Movie Review - Blade

Movie Review - Blade, by Dane Crandon

When the nightwalkers take over the streets, pray he's out there…somewhere. The original Mad Max used a similar tag line to successfully market its hi-octane celluloid product and accelerate Mel Gibson from highway rebel-with-a-cause to stardom. The laws of copyright prohibit Blade from adopting any such opening but it could so well have applied.

Humourless, leather clad and revenge-driven, Blade (Wesley Snipes) dons the Mad Max persona and attempts to eliminate as many bad dudes as possible within a two hour abattoir of slashed throats, lost limbs and exploding bodies. As with the bikie gangs who foolishly precipitated the metamorphosis of Max from loving husband and father to a cold-bloodied killer hell-bent on V8 retribution, the fanged nasties don't have a chance in hell against the human-vampire hybrid known and feared as Blade.

Delivered by Caesarean section, his mother expiring from the jugular impression of a vampire, Blade survives hospital food, orphanism and the pretentiousness of body beautiful California. Having visited a gym or two during his rise to adult-hood, a pumped-up Blade undertakes a self-imposed mission to rid society of the evil bloodsuckers. In doing so he slays enough vampires to fill a morgue. Possessing the darkly powers unique to the night brethren, yet able to withstand deadly UV rays and enjoy the taste of garlic, he is unique and able to carry the fight like no one else. Notwithstanding his uniqueness, the inimitable Blade has other means to eradicate the undead.

Armed to the teeth, Terminator style, his Errol Flynn swordplay wielded from biceps the size the loaf of bread and Jean Claude Van Damn reverse-back-kicks complete the offensive package. Yes, he may even be capable of stopping Rambo.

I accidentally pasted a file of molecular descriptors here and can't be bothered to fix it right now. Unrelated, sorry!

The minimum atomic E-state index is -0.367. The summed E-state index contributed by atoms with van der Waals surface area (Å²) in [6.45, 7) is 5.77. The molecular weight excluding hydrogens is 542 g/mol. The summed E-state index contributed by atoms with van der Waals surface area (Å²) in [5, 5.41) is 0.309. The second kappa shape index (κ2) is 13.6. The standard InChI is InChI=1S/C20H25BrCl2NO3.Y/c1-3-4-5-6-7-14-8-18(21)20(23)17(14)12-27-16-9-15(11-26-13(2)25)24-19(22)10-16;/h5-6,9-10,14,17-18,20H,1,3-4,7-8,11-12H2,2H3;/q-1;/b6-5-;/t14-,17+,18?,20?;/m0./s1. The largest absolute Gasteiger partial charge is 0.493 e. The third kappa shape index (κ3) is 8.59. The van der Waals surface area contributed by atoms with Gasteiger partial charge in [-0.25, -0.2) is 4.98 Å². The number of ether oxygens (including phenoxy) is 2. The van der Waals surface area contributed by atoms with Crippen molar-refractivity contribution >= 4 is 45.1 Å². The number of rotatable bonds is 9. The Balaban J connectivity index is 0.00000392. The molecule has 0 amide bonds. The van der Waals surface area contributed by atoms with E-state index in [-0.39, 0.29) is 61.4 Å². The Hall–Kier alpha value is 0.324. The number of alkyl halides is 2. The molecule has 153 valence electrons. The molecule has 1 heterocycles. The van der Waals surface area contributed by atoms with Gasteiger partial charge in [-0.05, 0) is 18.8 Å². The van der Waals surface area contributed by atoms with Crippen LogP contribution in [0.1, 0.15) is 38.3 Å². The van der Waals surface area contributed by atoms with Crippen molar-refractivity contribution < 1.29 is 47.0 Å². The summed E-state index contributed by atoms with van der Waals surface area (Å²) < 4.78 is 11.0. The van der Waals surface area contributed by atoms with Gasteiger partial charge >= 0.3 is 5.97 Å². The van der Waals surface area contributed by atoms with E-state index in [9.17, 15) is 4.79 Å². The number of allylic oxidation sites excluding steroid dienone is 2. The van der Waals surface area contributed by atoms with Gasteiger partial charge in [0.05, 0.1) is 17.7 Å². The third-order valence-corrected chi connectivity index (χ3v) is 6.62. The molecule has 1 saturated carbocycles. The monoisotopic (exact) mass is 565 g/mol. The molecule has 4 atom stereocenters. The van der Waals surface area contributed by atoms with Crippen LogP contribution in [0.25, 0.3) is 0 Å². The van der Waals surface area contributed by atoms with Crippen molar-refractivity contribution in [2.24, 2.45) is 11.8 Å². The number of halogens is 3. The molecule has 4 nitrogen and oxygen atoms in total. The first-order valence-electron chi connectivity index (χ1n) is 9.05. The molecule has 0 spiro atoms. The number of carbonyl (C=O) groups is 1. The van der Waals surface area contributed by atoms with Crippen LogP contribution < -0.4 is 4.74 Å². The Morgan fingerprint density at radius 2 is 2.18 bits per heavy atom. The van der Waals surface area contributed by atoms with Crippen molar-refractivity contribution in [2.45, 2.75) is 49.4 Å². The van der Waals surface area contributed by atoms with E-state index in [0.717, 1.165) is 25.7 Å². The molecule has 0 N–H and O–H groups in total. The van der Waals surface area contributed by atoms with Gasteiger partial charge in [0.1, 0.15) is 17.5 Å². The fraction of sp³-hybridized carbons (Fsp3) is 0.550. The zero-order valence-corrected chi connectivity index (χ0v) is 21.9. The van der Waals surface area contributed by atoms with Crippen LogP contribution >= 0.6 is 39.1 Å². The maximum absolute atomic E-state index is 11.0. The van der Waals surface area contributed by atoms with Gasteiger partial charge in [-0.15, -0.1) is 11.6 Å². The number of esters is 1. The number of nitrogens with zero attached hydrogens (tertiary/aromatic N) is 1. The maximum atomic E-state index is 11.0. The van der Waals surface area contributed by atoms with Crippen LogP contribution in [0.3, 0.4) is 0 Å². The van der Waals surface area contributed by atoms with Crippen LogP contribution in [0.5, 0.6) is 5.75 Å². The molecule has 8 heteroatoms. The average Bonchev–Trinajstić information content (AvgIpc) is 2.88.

The one-man arsenal leaves the viewer in little doubt of his capabilities; put to the test during the opening scenes. A poor unsuspecting mortal, led by a sexy vampire (Traci Lords) into a dance-club den of bloodsuckers, is about to experience the fanged wrath of the thirsty mob. The arrival of Blade sees the vampires scatter like frightened bats.

Assisting the night avenger in his reanimated corpse cleansing crusade is the once leader of Convoy, Kris "the Rubber Duck" Kristofferson. Leaving his rig at the wreckers, Kristofferson steps out of his trucker attire and into the garments of Whistler; an angst ridden soul with painful limp, lengthy grey hair and even longer memories filled with Vlad hatred. To appease his loathing for those who rise from coffins, Whistler designs and supplies an arsenal of high-tech armoury and weaponry to the natural born killer, Blade.

The obligatory attractive female lead, Karen (N'Bushe Wright), is conveniently into blood. A practising haematologist, she falls victim to the attack of a vampire and is saved from a life of death by our hero. Grateful for the gory intervention, she uses her medical know-how to help clot Blade's slide to a dark place occupied with a legion of already lost souls. A dark place teeming with Jerry Springer fans no doubt.

Like action flicks of the time viz. Cliff-hanger, Die Hard, the villain provides the starch and acting 'umph'. Blade follows suit. Snipes nemesis is the icy cool Deacon Frost (Stephen Dorff).

Cold in name and nature, Frost leads a band of rogue vampires - bitten rather than born to the condition - on a quest to raise the granddaddy of all vampires: La Magra. Ignoring the council of vampire elders, with their rigid conservatism and pure blood, Frost embarks on a bloody-minded plan to usher in a new era of vampire dominance; his dominance. Sexy and suave, the malevolent Frost plays the undead with living realism. His megalomaniac appetite matched only with his hunger for life fluid.

All muscles and corpuscles, Blade is fast and furious. Tearing along with deadly speed, it leaves behind a vampire body count that not even a hundred Van Helsing's could hope to match. Never to be a classic of the sub-genre, and yet its gothic overtones and sexy feel interspersed with limb-detaching energy almost left this viewer with a red glow of satisfaction.

Rating: Three bites outta five
Bloody but not brilliant
ÓDane G Crandon




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Dane Crandon